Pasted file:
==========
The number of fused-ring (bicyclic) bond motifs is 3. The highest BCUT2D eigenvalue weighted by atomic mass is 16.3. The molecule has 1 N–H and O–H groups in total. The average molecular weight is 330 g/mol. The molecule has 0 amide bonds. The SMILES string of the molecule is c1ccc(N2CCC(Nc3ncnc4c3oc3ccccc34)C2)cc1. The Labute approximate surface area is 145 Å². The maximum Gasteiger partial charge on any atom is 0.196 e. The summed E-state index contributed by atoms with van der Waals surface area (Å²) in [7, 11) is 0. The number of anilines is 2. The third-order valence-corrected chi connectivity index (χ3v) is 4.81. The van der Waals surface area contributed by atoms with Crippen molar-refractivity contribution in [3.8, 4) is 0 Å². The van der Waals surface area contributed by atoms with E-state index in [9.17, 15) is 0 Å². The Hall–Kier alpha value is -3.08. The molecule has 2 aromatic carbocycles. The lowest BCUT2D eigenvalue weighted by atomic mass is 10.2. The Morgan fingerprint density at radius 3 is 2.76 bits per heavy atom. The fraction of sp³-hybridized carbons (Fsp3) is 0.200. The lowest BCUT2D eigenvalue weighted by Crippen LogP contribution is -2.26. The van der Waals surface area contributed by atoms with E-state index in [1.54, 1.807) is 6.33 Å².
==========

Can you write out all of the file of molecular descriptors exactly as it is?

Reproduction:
The number of fused-ring (bicyclic) bond motifs is 3. The highest BCUT2D eigenvalue weighted by atomic mass is 16.3. The molecule has 1 N–H and O–H groups in total. The average molecular weight is 330 g/mol. The molecule has 0 amide bonds. The SMILES string of the molecule is c1ccc(N2CCC(Nc3ncnc4c3oc3ccccc34)C2)cc1. The Labute approximate surface area is 145 Å². The maximum Gasteiger partial charge on any atom is 0.196 e. The summed E-state index contributed by atoms with van der Waals surface area (Å²) in [7, 11) is 0. The number of anilines is 2. The third-order valence-corrected chi connectivity index (χ3v) is 4.81. The van der Waals surface area contributed by atoms with Crippen molar-refractivity contribution in [3.8, 4) is 0 Å². The van der Waals surface area contributed by atoms with E-state index in [9.17, 15) is 0 Å². The Hall–Kier alpha value is -3.08. The molecule has 2 aromatic carbocycles. The lowest BCUT2D eigenvalue weighted by atomic mass is 10.2. The Morgan fingerprint density at radius 3 is 2.76 bits per heavy atom. The fraction of sp³-hybridized carbons (Fsp3) is 0.200. The lowest BCUT2D eigenvalue weighted by Crippen LogP contribution is -2.26. The van der Waals surface area contributed by atoms with E-state index in [1.54, 1.807) is 6.33 Å².